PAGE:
General Question

jca's avatar

Are you in favor of free education at public colleges and universities, and if so, how much would you be willing to have your taxes raised to make it happen?

Asked by jca (36059points) November 30th, 2011

In New York city, students of CUNY (City University of NY) are rallying to protest recent tuition hikes. One of the things they would like is for education at the CUNY schools to go back to being free which, apparently it was prior to the mid-1970’s.

Are you in favor of public universities and colleges being free, and if so, how much would you be willing to have your taxes raised in order to accomodate that?

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24 Answers

marinelife's avatar

I would be willing. I would take the tax hike.

Nullo's avatar

Maybe, if they could guarantee a good education to the capable. My alma mater (part of the University of Missouri system) had more than a few classes that were watered down for those who couldn’t hack regular coursework, and a free university would, I feel, have even more of that. Which makes your degree relatively worthless.
Frankly, I don’t think that Missouri’s tax base could support such a thing. Or any other state’s , for that matter – Illinois is bankrupt without free college.

wonderingwhy's avatar

So long as there’s a required service and/or easy repayment (structured to the student’s benefit) after graduation free or heavily subsidized would be a step in the right direction. I don’t see the social benefit in turning away qualified or genuinely interested students purely because of their financial position.

Issues such as qualification, drop-out, institutional quality and funding, and degree type (all or just certain ones?) would have to be hashed out. But yes, I’d be willing to accept a tax hike – how much would depend on the details.

Blackberry's avatar

I would take a tax hike, but that would never happen in America, where everything is socialism and profit is the most important.

jrpowell's avatar

They don’t need to raise taxes. They could just cut the budget for the Pentagon.

But part of me really dislikes giving cash to philosophy and history majors. Give the money to people who do stuff we need like doctors, teachers, engineers, and even plumbers.

garb's avatar

Your question is self-contradictory. How can one be in favor for a free educational service if he/she is going to be taxed for it? That’s is not free, the taxes are paying going to be paying for the service.

Blackberry's avatar

@garb I assumed that was so obvious it didn’t need to be said. Of course it’s not actually free.

garb's avatar

In that case, no, the student should pay for the service. If they can’t, then they should go work manual labor jobs until they save up enough to pay for it. The responsibility is also on the parents to pay tuition for their children.

1.6million New Yorkers left the state in the last 10 years because of tax hikes. New Yorkers Fleeing State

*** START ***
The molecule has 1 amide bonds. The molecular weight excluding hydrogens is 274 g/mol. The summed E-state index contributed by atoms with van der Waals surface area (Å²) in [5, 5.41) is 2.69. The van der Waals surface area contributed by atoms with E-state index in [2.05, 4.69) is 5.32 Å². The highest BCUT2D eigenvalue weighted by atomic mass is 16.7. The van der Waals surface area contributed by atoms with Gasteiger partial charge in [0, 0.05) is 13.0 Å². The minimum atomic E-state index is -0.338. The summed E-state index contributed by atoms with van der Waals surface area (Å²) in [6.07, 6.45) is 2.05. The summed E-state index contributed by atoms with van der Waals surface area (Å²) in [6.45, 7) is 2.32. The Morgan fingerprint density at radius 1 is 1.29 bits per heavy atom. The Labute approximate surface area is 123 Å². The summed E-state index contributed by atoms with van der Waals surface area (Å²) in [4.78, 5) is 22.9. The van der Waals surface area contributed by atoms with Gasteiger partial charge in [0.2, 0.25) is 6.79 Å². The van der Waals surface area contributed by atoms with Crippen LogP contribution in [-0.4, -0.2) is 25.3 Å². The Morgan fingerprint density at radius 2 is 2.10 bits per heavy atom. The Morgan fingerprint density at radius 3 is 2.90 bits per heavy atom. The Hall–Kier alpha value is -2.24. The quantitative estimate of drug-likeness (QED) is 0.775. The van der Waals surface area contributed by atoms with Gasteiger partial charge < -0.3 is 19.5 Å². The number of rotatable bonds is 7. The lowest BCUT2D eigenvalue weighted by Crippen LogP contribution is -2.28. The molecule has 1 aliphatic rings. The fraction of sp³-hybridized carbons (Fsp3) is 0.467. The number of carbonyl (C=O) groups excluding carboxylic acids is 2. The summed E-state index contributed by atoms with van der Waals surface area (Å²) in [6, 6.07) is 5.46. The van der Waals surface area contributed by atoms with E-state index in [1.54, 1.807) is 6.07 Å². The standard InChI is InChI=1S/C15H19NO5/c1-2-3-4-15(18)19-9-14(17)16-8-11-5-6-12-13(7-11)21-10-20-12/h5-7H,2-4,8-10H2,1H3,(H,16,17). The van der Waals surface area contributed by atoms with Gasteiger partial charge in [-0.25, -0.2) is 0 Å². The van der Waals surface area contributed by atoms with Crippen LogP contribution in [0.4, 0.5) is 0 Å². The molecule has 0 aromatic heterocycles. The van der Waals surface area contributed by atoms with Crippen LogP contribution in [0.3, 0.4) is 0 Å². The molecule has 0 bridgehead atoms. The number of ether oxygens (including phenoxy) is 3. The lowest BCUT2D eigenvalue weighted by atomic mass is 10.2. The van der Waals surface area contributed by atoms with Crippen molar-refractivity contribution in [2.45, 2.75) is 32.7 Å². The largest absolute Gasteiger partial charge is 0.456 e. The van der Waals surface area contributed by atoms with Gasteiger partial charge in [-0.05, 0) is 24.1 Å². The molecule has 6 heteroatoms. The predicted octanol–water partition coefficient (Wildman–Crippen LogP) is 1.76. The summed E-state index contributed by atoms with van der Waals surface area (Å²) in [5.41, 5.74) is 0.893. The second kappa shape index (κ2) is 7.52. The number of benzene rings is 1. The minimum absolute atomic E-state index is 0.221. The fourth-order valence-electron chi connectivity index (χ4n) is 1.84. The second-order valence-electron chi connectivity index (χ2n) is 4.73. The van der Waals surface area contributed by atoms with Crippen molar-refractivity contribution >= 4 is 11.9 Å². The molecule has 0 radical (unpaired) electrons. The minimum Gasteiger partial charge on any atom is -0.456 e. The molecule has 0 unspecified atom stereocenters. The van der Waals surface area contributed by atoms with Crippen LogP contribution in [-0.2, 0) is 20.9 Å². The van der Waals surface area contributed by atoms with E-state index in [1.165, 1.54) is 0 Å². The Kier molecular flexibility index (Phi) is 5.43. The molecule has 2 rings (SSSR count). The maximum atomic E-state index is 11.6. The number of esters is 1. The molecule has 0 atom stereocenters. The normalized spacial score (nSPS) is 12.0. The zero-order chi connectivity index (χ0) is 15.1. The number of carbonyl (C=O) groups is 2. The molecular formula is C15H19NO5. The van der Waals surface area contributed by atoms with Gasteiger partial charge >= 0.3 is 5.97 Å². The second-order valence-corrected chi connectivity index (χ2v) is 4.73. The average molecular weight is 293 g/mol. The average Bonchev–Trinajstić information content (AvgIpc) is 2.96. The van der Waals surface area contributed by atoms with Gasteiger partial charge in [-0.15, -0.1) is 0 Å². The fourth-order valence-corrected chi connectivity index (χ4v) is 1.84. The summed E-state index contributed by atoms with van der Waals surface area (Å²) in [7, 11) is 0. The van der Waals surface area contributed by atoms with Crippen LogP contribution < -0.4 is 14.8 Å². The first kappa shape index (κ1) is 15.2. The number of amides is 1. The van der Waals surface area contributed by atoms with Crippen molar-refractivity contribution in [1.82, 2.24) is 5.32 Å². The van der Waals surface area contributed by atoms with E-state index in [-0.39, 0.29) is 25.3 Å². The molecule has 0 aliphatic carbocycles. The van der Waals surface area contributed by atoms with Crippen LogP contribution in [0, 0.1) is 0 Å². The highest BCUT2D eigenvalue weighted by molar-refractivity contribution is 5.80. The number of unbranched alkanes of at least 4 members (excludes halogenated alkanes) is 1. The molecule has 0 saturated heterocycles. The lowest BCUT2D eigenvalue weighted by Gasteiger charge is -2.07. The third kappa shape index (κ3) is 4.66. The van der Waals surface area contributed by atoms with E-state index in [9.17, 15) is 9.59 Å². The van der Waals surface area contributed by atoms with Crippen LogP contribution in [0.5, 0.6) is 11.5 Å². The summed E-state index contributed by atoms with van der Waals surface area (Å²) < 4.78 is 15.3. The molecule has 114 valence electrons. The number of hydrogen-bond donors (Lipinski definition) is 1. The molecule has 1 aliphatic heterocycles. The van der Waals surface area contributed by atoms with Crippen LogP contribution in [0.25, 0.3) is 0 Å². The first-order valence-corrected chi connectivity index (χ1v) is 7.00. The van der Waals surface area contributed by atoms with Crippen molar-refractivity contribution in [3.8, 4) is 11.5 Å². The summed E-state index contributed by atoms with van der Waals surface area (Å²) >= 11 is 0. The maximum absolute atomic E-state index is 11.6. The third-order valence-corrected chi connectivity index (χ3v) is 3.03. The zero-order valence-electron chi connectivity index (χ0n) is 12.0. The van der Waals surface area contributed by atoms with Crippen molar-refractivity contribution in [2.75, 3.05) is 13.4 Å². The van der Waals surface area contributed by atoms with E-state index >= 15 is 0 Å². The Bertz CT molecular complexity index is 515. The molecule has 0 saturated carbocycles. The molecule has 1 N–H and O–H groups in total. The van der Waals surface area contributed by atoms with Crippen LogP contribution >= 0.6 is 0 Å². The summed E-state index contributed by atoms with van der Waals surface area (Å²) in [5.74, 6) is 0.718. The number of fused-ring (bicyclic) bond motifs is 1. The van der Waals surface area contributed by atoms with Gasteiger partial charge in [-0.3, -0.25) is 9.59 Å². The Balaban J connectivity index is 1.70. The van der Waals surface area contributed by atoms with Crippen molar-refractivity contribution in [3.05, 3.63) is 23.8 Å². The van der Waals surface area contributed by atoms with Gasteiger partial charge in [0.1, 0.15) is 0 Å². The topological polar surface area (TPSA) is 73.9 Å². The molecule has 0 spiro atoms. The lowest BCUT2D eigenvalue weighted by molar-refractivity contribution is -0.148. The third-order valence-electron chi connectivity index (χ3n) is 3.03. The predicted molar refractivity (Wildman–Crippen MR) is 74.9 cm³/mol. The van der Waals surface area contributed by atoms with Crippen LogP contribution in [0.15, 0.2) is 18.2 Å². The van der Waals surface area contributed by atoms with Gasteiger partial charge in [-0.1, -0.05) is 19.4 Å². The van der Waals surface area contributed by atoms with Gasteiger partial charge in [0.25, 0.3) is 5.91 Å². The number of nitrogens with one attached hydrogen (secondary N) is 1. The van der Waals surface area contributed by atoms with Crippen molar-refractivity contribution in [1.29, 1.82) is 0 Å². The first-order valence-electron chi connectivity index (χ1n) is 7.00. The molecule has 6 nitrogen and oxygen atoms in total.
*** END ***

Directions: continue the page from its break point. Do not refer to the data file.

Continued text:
Also, the only reasons you have a hike in prices is because of financial aid. If students are going to receive $5000+ in financial aid, then the school can hike up the prices to that range. So either cut financial aid, which will force colleges to lower prices so students can afford it, or the students should apply for the financial aid.

Brooklyn College (cuny) charges $5000 for the year, so financial aid would cover the bill. The student would only have to pay for the books. Financial aid is just as bad though since the burden is still on the taxpayer.

Imadethisupwithnoforethought's avatar

I would be willing to pay a flat .1% tax on any inter-bank or brokerage financial transactions over 1000 dollars, starting on dollar 1001.

boffin's avatar

Enough with all the give away programs…
Earn it!
Have a stake in your own education.
If you are paying for your ride then those four or four plus years will be studying, not partying.
Otherwise get the education through the GI Bill, prepay the learning with some kind of Gov’t. service.

DaphneT's avatar

Free college sounds great, but today’s technology should be changing the whole dynamic of college level studies. We should be asking ourselves do we really need a building or just access to the best minds on the topic and access to the best tutors on the topic and are the exams indicative of the knowledge required in the topic and do passing grades on these exams really reflect a competent aptitude in the topic. And so on. Answers to these questions could suggest that ‘free’ college is a thing of the past, ‘public’ versus ‘private’ could be easily undermined in certain subject fields but not in others. A whole new education-as-a-business model could emerge for post-secondary education that does away with brick and mortar requirements. Students with well-developed minds could teach themselves from what resources they can and sit for the exams, thereby reducing the cost of their education to the cost of the proctored exams. Students with undeveloped minds may need more structure and therefore would incur a heavier cost for the instructors and tutors in their subject matter.

nikipedia's avatar

You guys talking about students paying for themselves realize this question was about public schools, not all colleges and universities?

submariner's avatar

Last time I looked into this, there were under 20 million college students in the US, and average in-state tuition was around $5,000. What the heck, let’s call it $10,000 to be safe. 20M x $10k = $200 billion. That’s what our first year in Iraq cost us. So, yeah, free college education is feasible if we as a nation decide we want to invest in our human capital instead of squandering our resources on elective wars or tax cuts for the rich. (You can get the latest figures on enrollment and average tuition from the US Census.)